Marking a DB server to never be the sync site

Marcus Watts
Tue, 13 Mar 2001 17:58:13 -0500

Jeff Blaine <> writes:
> From: Jeff Blaine <>
> To:
> Subject: Marking a DB server to never be the sync site
> Message-ID: <>
> I am 99% sure that the answer to this is "There is no way.", but I am
> going to ask anyway:
> Is there any way to mark a particular DB server as never allowed to be
> the sync site?
> We will have 5 DB servers soon (2 of those at remote sites) and would
> very much like the servers at the remote sites to never be allowed to
> become the sync site.  Those 2 servers have lower IP addresses than
> our "core" 3 DB servers where 80% of all AFS work is done at HQ.
> Suggestions?  Comments?

The simple solution is definitely to give the remote machines the highest
two IP addresses.  The sync site is the lowest working address, and
a majority (3 in this case) of machines is required to establish quorum,
so this is very close to meeting your needs.

If you had openafs or afs source, you could fool with the logic that
computes the "lowest" host in ubik, which is in
					comparision between
		ubeacon_InitServerList	servAddr magicHost
		uvote_ShouldIRun	lastYesHost	ubik_host
		SVOTE_Beacon		otherHost	lowestHost
					ubik_host	lowestHost
(in all cases, the comparisions are the only occurences of the two variables
named on the same line in the code.)  For your cell, you could simply
invert the test, or compare between the negative of the IP addresses.
Be sure you get all 4 places set the same way.  At UMich, we use a
slightly more complicated test which includes the port of the service,
so that we can distribute sync sites between our 3 DB servers.  We use
this macro to compute the actual comparision value:
	#define UM_HOSTFUNC(h) ((-(((ntohs(ubik_callPortal)))>>1))^((((h))+1915547953)))
Using a macro like this makes it easier to be sure all 4 places in the
source are in sync with each other.  There's nothing on the client side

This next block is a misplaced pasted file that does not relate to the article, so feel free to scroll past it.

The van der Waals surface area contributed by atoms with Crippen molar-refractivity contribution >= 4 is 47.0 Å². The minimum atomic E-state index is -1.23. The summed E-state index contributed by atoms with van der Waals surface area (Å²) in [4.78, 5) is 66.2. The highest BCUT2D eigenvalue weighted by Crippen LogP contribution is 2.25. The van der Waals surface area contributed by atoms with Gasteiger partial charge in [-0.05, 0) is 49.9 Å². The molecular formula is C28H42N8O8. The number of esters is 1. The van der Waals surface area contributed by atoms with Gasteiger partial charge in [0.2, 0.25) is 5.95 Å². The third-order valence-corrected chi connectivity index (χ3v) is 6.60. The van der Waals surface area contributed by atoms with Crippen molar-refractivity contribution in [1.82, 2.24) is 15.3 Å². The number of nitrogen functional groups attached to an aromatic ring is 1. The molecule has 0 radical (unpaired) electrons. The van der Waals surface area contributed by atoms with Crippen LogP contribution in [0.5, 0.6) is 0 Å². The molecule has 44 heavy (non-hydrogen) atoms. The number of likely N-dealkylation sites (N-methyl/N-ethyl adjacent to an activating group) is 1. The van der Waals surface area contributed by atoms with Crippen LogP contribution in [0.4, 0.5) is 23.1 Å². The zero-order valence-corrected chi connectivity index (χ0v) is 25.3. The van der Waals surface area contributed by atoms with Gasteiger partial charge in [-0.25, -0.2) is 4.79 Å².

that cares how the server side computes the sync site, so the client
side doesn't need to know about this trickery.

I'm half-way tempted to think adding extra entries to CellServDB
would work, except I'm afraid it won't - the machines you would
like to run as sync site will see the remote sites and decide
not to campaign to be the sync site.  

A complicated way to "fix" this would be to run the server
binaries with a specially modified libc.a.  The special
modification would be to lie about the IP address of the
local machine.  This would need some thought and experimentation
to make everything that matters come out right, but it should
be doable.  The idea is to trick the binaries into thinking
they're running and talking on different IP addresses, but only
when going between each other.
	packets that are sent & received need to have IP
		addresses munged.
	Opening CellServDB would need to be redirected to
		a munged copy.
	gethostbyname needs to munge its results.
	Probably other things...
bosserver would NOT need this mod, only ubik based servers, kaserver,
ptserver, vlserver.  Unless you are real fond of running transarc
binaries, modifying the source is going to be lots easier than
modifying libc.a.

Another way to fix this would be to use a UDP packet redirector.
We in fact *also* run a UDP packet redirector, so that we don't
need to run the backup db server on our DB servers.  (It's big,
ugly, grows without bounds, eats cpu, breaks, and it's more useful to
make a periodic offline copy than to replicate it and get 3 broken copies.)
The UDP packet redirector reads packets, then sends them on forging
the original client IP address as the sender (via a RAW IP socket.)
	[ code is under:
		/afs/ ]
the complete path is a triangle, because the backup server can send
things directly back to the original client machine.  With some
versions of rx on the client, this may only work for authenticated
connections, but that's fine for talking to the backup DB, and also for
talking between DB servers.  For this application, you'd need machines
at five more IP addresses to run the redirector: two high addresses to
be seen by your central machines that would forward things to the
remote machines, and three low IP addresses to be seen by the client
machine to send things back to the servers.  Actually, in thinking
about it, I think the UDP redirector would have to be changed
to make this work right - it would need to munge the "client" address
so that the response goes back to the other redirector and not
directly to the sender.  There might be something else I missed
here, so I'm not sure this is an entirely feasible solution,
but if you're really allergic to modifying AFS source, this would
be another thing to try.

Something else you could do that might not be too hard is
to set up an IP tunnel and create a subnet (VPN?) with a high IP
address range that's only visible at the remote site (and to the
DB servers at the other end.)  If the remote site DB machines are
dual homed, it may even be possible to make their lower IP addresses
visible to remote clients, but not to ubik.

				-Marcus Watts
				UM ITCS Umich Systems Group